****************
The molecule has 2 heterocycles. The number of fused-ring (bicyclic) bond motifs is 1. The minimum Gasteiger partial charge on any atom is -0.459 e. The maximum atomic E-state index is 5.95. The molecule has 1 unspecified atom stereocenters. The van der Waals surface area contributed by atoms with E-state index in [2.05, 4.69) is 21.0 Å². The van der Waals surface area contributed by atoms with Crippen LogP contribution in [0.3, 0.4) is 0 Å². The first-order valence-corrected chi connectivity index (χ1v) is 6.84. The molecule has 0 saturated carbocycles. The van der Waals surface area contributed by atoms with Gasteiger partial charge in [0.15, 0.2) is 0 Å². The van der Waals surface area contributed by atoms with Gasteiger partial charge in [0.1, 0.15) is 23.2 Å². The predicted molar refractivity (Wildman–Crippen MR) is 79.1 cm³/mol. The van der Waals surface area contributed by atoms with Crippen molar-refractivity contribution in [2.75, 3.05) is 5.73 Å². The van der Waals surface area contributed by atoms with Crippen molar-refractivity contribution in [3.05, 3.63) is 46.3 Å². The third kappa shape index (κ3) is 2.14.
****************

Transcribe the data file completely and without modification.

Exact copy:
The molecule has 2 heterocycles. The number of fused-ring (bicyclic) bond motifs is 1. The minimum Gasteiger partial charge on any atom is -0.459 e. The maximum atomic E-state index is 5.95. The molecule has 1 unspecified atom stereocenters. The van der Waals surface area contributed by atoms with E-state index in [2.05, 4.69) is 21.0 Å². The van der Waals surface area contributed by atoms with Crippen LogP contribution in [0.3, 0.4) is 0 Å². The first-order valence-corrected chi connectivity index (χ1v) is 6.84. The molecule has 0 saturated carbocycles. The van der Waals surface area contributed by atoms with Gasteiger partial charge in [0.15, 0.2) is 0 Å². The van der Waals surface area contributed by atoms with Gasteiger partial charge in [0.1, 0.15) is 23.2 Å². The predicted molar refractivity (Wildman–Crippen MR) is 79.1 cm³/mol. The van der Waals surface area contributed by atoms with Crippen molar-refractivity contribution in [2.75, 3.05) is 5.73 Å². The van der Waals surface area contributed by atoms with Crippen molar-refractivity contribution in [3.05, 3.63) is 46.3 Å². The third kappa shape index (κ3) is 2.14.